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Published on October 29th, 2018 | by Debbie Martin

Dronspot For Cats – A New Spot-On Wormer Has Arrived

The new spot-on wormer for cats to hit the market has made worming cats easier. Whenever a new product comes to the market Petfleas are keen to address the questions it might raise and give our customers all of the information they need to make an informed decision.

Dronspot is a spot-on wormer that acts fast to fight intestinal worms. The two main types of worms most likely to impact your cat’s health are roundworms and tapeworms. They are extremely hard to detect in cats so prevention is the best approach. Dronspot kills every type of intestinal worm found commonly in cats.

 

Is Dronspot Suitable for Your Cat?

  • Dronspot is suitable for adult cats and kittens
  • It fights intestinal worms with one single spot  
  • It is simple and easy to apply
  • Dronspot comes in small, medium and large size

 

How Often Will You Need to Use Dronspot?

It is widely recommended that adult cats are treated four times a year (around once every three months) for intestinal worms. There are instances when these treatments may be required more frequently – for example, if you cat regularly hunts and eats mice, or suffers a flea problem.

 

What is The Correct Dosage?

The dosage depends on how much your cat weighs. We have small, medium and large packs of pipettes available.  

  • Body weight of cat (kg): greater than or equal to 0.5 – 2.5, Pipette size to be used: Dronspot for Small Cats, Volume (ml) 0.35 (1 pipette)
  • Body weight of cat (kg): > 2.5 – 5, Pipette size to be used: Dronspot for Medium Cats, Volume (ml) 0.7 (1 pipette)
  • Body weight of cat (kg): > 5 – 8, Pipette size to be used: Dronspot for Large Cats, Volume (ml) 1.12 (1 pipette)

 

How Can I Tell if My Cat Has Worms?

It is very difficult to tell if your cat has worms as the symptoms are tricky to spot. There are still some warning signs to look out for. If your cat experiences diarrhoea and vomiting that could indicate worms, or of course a host of other conditions. Checking the cat’s stool and vomit might reveal spaghetti-like worms or there might be rice like segments around their bottom.

Other things to look out for are weight loss, lethargy and bloated bellies – which you would want to report to your trust veterinarian anyway as all of these symptoms warrant attention.  

 

Do I Need To Worry About Treating an Indoor Cat?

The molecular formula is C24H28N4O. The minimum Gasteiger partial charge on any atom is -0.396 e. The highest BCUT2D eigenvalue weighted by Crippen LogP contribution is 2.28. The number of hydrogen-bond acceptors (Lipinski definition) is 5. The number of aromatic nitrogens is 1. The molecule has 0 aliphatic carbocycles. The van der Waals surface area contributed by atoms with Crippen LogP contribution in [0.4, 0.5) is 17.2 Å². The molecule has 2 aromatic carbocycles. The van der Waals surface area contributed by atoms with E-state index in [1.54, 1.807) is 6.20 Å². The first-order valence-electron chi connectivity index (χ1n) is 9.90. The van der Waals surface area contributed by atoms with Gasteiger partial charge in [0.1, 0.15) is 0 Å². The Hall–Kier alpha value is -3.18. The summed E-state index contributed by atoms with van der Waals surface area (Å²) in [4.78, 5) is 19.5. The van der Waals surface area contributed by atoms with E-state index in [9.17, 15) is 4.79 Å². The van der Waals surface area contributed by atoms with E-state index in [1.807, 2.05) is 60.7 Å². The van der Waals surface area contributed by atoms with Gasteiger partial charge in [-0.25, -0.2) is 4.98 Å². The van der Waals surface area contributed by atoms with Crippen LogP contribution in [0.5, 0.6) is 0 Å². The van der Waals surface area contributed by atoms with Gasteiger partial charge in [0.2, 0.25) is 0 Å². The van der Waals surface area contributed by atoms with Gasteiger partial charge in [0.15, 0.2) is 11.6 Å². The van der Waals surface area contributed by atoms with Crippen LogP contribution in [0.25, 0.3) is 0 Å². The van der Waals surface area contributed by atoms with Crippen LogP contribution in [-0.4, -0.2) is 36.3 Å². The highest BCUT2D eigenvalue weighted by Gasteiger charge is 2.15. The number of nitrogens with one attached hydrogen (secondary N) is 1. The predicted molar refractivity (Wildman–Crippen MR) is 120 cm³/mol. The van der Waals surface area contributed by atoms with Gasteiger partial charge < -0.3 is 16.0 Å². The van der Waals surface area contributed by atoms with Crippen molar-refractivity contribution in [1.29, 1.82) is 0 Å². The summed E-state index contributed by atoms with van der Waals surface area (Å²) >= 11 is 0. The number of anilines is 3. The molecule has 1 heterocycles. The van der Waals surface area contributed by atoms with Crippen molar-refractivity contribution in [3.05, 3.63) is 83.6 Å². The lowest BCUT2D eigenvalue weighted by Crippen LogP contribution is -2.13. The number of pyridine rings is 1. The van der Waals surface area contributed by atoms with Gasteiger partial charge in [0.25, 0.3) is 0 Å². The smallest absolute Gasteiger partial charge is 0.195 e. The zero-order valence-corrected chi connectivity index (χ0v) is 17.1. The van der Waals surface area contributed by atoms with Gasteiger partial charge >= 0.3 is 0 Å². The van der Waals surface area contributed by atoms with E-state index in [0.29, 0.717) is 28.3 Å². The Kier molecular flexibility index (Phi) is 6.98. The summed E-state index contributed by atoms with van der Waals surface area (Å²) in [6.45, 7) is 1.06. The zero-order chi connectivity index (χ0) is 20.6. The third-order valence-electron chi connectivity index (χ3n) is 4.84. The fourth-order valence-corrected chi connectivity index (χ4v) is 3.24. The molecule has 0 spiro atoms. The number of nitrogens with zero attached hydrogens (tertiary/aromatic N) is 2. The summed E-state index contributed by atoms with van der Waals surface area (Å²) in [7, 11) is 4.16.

Even if your cat does not step out of the house they will be at risk of worms. There are certain pests like fleas and rodents which carry worm larvae. If your cat ingests an infected flea, she or he can become infected with worms. Other animals can carry fleas into the home and people who have been around other pets can equally transport them indoors.

 

Are There Any Side Effects Such as Vomiting or Diarrhoea?

All medications carry a risk of possible side effects. If you notice any adverse effects after using Dronspot then speak to your veterinarian.

 

Are Cats More At Risk From Worms at Certain Times of the Year?

Intestinal worms can be picked up by your cat at any time of the year. Roundworm eggs, in particular, are very resilient and can survive in extreme environmental conditions for a year or more. These microscopic eggs can be picked up by your cat as they explore their environment.

 

Can Humans Catch Worms From Cats?

There are some worms that can cause disease in people. The best prevention is worming all pets to prevent any parasites being accidentally ingested by humans. If accidentally eaten the roundworm egg larvae can travel around our bodies and potentially cause disease. If absorbed through the eye, which is a rare condition, it can cause blindness.

Though it is possible for these conditions to arise they are thankfully rare. A regular worming treatment will prevent these issues from ever arising.


About the Author

Debbie Martin has worked at Beeston Animal Health for over five years, having previously worked as a nurse in equine and small animal practice. Although generally involved with aspects of marketing these days and putting her psychology degree to good use, she still has a great depth of up to date knowledge in all creatures great and small. Debbie lives at home with her partner and two children and spends much of her spare time looking after her horses, dogs and cats or at the home farm with the cows, sheep and turkeys.



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